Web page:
If you are a coffee drinker, you may want to think twice before you grab another cup. Not only does coffee stain your teeth, but it can contribute to the buildup of plaque and tartar, and accelerate the progression of periodontal disease. Don’t worry, periodontal disease is actually one of the most common dental problems in general dentistry, but it isn’t something you want to acquire.

There are two forms of periodontal disease: gingivitis – an inflammation of your gums caused by plaque, and periodontitis – a more advanced version of gingivitis that results in a gap between your teeth and your gums. Gum disease, when caught in the gingivitis stage, can be treated and prevented. Periodontitis, on the other hand, is more difficult to treat because of the resulting gap between the teeth and gums. If left untreated, periodontal disease may cause your teeth to become loose and fall out.

Now let’s look at how it comes into play with your coffee consumption. Coffee affects your mouth in two ways. First, it lowers the temperature of your mouth and gums. Second, it reduces the blood flow. The combination of lowered temperature and restricted blood flow means your gums do not get the oxygen needed to function properly.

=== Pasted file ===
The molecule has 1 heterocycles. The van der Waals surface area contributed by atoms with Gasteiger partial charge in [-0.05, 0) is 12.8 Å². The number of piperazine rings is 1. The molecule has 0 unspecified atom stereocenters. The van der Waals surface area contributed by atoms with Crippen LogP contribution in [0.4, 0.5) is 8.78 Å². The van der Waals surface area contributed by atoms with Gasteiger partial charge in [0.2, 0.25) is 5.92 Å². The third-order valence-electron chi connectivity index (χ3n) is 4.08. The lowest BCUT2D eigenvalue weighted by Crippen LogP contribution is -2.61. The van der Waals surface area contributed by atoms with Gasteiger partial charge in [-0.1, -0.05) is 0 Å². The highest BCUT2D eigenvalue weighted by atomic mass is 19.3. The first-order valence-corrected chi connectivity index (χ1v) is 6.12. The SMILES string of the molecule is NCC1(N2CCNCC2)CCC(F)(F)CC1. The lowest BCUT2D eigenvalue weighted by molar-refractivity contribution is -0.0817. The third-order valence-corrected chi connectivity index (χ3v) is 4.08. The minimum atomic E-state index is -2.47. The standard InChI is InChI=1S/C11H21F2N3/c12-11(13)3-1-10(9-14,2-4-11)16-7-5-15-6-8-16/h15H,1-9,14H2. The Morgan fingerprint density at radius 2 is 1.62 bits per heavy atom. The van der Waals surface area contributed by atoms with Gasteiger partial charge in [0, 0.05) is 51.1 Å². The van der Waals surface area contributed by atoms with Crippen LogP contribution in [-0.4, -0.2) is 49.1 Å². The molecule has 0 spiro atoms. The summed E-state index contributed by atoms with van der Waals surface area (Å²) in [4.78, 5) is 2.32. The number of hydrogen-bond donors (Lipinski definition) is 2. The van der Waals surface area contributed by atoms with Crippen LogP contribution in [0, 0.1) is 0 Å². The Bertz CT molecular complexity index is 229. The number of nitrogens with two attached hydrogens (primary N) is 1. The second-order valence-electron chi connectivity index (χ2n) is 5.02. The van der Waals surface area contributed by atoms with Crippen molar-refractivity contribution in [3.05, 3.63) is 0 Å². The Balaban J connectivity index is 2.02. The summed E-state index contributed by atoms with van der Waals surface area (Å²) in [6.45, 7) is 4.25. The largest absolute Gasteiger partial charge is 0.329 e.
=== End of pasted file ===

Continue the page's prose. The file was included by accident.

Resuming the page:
Saliva contains oxygen and specialized enzymes which help prevent gum disease by killing the unnecessary bacteria in your mouth. However, drinking coffee causes dehydration and reduces the amount of saliva you produce, increasing your chances of developing gum disease. So, when you are thinking about that second caffeine boost, make sure you take good care of your teeth afterwards.

To set up an appointment, call Dr. Middleton in Riverside, CA at 951-688-3442 or visit www.gmdental.com.

Dr. Middleton proudly accepts patients from Riverside, Corona, San Bernardino, Redlands, Moreno Valley, Lake Elsinore and all surrounding areas.

Diabetes Can Ruin Your Smile | Riverside Dentist